Over time, the conversations shifted, the people who were chatting varied from hour to hour, but there was a level of consistency that made me feel safe in a social arena; that is hard to find when you can’t leave your house.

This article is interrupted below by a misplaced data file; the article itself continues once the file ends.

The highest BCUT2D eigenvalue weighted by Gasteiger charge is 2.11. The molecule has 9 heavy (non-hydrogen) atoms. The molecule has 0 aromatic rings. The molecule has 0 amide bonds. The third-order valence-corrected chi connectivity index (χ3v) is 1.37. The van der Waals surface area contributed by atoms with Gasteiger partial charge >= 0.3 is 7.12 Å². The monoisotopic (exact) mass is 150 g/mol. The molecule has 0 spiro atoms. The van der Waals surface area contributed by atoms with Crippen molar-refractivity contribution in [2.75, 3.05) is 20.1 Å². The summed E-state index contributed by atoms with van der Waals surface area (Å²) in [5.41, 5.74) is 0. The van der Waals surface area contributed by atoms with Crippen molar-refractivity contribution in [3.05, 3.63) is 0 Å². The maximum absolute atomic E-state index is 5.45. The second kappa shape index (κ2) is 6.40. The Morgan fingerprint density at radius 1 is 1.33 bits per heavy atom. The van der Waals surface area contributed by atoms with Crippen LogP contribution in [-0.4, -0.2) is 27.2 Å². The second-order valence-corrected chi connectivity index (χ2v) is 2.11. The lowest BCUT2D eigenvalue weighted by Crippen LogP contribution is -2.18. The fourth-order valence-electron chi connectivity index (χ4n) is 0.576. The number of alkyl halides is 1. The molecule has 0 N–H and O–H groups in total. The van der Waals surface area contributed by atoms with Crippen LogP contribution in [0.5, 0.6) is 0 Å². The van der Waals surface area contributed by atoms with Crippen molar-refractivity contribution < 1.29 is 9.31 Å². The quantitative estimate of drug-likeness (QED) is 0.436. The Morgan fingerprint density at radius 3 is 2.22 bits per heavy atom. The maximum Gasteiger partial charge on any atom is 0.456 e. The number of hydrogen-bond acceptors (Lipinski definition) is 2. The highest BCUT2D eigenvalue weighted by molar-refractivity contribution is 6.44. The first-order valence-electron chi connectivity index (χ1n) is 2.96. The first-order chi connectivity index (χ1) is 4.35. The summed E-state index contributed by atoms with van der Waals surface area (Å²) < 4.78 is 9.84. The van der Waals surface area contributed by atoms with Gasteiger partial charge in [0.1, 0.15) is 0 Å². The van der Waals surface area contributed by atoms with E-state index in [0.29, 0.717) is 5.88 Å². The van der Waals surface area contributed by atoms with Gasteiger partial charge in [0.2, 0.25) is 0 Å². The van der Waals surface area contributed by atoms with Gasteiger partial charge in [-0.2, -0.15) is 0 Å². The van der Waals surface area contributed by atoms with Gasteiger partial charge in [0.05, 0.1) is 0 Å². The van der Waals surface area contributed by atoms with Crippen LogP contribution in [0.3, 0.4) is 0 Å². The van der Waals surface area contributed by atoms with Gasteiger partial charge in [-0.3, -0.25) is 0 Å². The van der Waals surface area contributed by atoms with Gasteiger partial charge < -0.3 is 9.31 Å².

Two weeks ago, on the CBS Denver Facebook Live Feed, I chatted with a few women in the United Kingdom who were talking about going outside to hang their clothes on the line to dry. They also talked about how they iron all of their clothes with the exception of their knickers. We discussed the value of the clothes dryer in the United States, and how irons were in our homes, but how we couldn’t recall the last time we had pulled them out. Last week, I had a conversation with a group of people about what everyone was cooking for dinner. That discussion led to exchanging of recipes, and a new group was created on Facebook, April’s World Wide Recipes. I also participated in conversations about health, welfare, children, and pets. And when there was a terrorist attack in London, a missile strike in Syria, and a shooting in an elementary school, the April-viewing community mourned and shared the loss together with thought and prayers, and after some period of time, supportive words to help others see more than just the pain in the world, but also the joy of a shared experience. All of these experiences reminded me of a time before the Internet, of being young and watching my mom sit on the front steps with others moms in the neighborhood, as they talked and laughed while their children played together. The world seemed infinitely smaller, and safer, than it does today. And the connection to others appeared to be more available than they are now